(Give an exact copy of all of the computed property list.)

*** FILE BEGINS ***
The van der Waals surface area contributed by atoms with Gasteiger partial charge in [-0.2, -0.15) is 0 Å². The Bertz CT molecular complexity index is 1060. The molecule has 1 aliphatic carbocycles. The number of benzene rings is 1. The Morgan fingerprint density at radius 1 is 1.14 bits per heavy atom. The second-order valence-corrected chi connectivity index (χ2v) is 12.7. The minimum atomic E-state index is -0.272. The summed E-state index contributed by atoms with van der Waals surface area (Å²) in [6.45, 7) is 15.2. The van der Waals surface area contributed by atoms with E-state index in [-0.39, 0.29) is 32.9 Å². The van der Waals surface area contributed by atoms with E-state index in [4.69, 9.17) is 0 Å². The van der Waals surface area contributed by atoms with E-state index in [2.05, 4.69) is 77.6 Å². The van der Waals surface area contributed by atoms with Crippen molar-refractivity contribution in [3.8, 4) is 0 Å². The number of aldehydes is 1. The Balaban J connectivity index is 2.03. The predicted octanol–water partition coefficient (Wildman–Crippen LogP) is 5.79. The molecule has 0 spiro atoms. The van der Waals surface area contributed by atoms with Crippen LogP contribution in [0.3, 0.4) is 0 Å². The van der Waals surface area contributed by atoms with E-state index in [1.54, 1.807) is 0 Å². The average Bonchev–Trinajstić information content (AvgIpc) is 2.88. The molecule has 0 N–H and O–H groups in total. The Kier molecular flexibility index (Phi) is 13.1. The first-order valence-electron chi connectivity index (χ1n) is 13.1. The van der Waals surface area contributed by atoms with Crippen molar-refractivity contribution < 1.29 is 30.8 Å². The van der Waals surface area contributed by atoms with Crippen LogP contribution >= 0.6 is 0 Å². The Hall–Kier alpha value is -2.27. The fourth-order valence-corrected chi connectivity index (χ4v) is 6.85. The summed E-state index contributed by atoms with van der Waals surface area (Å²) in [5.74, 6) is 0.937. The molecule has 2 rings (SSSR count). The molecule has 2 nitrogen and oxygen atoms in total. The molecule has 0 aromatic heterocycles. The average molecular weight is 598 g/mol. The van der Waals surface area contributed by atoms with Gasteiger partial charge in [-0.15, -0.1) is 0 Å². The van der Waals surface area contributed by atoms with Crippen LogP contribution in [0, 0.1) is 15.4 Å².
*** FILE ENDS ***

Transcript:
The van der Waals surface area contributed by atoms with Gasteiger partial charge in [-0.2, -0.15) is 0 Å². The Bertz CT molecular complexity index is 1060. The molecule has 1 aliphatic carbocycles. The number of benzene rings is 1. The Morgan fingerprint density at radius 1 is 1.14 bits per heavy atom. The second-order valence-corrected chi connectivity index (χ2v) is 12.7. The minimum atomic E-state index is -0.272. The summed E-state index contributed by atoms with van der Waals surface area (Å²) in [6.45, 7) is 15.2. The van der Waals surface area contributed by atoms with E-state index in [-0.39, 0.29) is 32.9 Å². The van der Waals surface area contributed by atoms with E-state index in [4.69, 9.17) is 0 Å². The van der Waals surface area contributed by atoms with E-state index in [2.05, 4.69) is 77.6 Å². The van der Waals surface area contributed by atoms with Crippen molar-refractivity contribution in [3.8, 4) is 0 Å². The number of aldehydes is 1. The Balaban J connectivity index is 2.03. The predicted octanol–water partition coefficient (Wildman–Crippen LogP) is 5.79. The molecule has 0 spiro atoms. The van der Waals surface area contributed by atoms with Crippen LogP contribution in [0.3, 0.4) is 0 Å². The van der Waals surface area contributed by atoms with E-state index in [1.54, 1.807) is 0 Å². The average Bonchev–Trinajstić information content (AvgIpc) is 2.88. The molecule has 0 N–H and O–H groups in total. The Kier molecular flexibility index (Phi) is 13.1. The first-order valence-electron chi connectivity index (χ1n) is 13.1. The van der Waals surface area contributed by atoms with Crippen molar-refractivity contribution < 1.29 is 30.8 Å². The van der Waals surface area contributed by atoms with Crippen LogP contribution >= 0.6 is 0 Å². The Hall–Kier alpha value is -2.27. The fourth-order valence-corrected chi connectivity index (χ4v) is 6.85. The summed E-state index contributed by atoms with van der Waals surface area (Å²) in [5.74, 6) is 0.937. The molecule has 2 rings (SSSR count). The molecule has 2 nitrogen and oxygen atoms in total. The molecule has 0 aromatic heterocycles. The average molecular weight is 598 g/mol. The van der Waals surface area contributed by atoms with Gasteiger partial charge in [-0.15, -0.1) is 0 Å². The van der Waals surface area contributed by atoms with Crippen LogP contribution in [0, 0.1) is 15.4 Å².